Chief Annie Bernard Daisley (second from the left in the back), along with other representatives from We’koqma’q First Nation, were on hand for the unveiling.

PORT HASTINGS: A survivor of the Shubenacadie Indian Residential School and local Mi’kmaq elder says a new sign welcoming people to Unama’ki (Cape Breton) in her native language is something she never thought she’d see.

Mi’kmaq Elder Ma’git Poulette of We’koqma’q First Nation indicated as a child at just three-years-old, she was forbidden to speak her Mi’kmaw language.

“I lost my language and fought hard to relearn it and make sure my children spoke it,” Poulette said. “Today, to see people welcomed to Unama’ki, in my language, when they cross the causeway is a dream come true.”

In recognition of Mi’kmaq people, their language and the significant geographical location, motorists travelling across the Canso Causeway will now be welcomed by a new sign that reads “Pjila’si Unama’kik,” which loosely translates to “Welcome to the Land of the Fog.”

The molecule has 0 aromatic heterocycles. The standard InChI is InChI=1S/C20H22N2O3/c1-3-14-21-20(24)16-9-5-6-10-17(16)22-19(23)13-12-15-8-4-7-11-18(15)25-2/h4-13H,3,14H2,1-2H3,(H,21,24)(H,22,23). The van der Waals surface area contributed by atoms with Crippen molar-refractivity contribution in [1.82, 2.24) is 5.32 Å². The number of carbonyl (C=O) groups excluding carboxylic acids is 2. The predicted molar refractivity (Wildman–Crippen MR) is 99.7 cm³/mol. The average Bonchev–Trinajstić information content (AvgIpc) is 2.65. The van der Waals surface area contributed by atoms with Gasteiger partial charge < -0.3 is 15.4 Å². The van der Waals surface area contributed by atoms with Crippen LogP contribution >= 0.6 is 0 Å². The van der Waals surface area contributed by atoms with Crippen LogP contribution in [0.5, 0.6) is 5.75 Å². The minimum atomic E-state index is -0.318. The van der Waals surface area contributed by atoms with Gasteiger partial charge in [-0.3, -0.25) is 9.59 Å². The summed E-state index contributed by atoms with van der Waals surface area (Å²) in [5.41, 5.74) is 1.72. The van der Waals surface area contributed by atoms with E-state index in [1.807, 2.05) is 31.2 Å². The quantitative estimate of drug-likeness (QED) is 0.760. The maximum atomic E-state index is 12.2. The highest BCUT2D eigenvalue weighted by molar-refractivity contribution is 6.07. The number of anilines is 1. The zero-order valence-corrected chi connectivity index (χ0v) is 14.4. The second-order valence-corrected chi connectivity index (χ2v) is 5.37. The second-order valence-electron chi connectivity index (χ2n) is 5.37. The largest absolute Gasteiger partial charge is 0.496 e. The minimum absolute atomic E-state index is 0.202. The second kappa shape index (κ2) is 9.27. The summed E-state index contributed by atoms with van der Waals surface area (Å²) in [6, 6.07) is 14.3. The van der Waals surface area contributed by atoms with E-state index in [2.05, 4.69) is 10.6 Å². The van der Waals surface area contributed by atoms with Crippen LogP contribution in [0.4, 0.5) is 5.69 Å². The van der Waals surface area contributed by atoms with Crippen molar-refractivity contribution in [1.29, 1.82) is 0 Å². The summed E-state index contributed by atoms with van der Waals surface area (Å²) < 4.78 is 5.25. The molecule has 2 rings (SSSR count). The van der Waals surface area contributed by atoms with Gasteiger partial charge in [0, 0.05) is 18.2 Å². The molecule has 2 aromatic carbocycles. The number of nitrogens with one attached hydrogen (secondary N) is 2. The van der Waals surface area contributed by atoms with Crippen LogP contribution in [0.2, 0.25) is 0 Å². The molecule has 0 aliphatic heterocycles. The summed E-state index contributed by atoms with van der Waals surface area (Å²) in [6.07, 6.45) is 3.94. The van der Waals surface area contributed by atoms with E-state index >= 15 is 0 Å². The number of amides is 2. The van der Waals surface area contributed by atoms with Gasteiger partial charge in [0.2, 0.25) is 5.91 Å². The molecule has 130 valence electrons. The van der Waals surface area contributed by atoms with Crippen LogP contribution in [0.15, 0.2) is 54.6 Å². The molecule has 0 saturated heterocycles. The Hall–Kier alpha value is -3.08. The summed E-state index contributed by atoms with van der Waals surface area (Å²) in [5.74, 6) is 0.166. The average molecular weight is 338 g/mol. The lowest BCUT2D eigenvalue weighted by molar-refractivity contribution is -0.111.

At a ceremony on July 9, Premier Iain Rankin, Port Hawkesbury Mayor Brenda Chisholm-Beaton, along with Mi’kmaq elders and chiefs, unveiled the prototype sign. The actual sign will be installed on the far east entrance to the island.

“Increasing knowledge and awareness about Mi’kmaq language and culture is important to understanding our shared history,” Rankin said, who is also the Minister of L’nu Affairs. “This new sign is one way to recognize Mi’kmaq connection to the land and home of many Mi’kmaq communities on the island.”

Chief Leroy Denny, a chairperson for Mi’kmaw Kina’matnewey suggested the installation of the sign, using traditional Mi’kmaq spelling, on the causeway shows how the province and First Nations communities are working together towards reconciliation.

“The Mi’kmaw language is vital to our existence. It is the foundation to understanding who we are,” Denny said. “Using the original place names gives all Nova Scotians and visitors a better understanding of the landscape here in Mi’kma’ki.”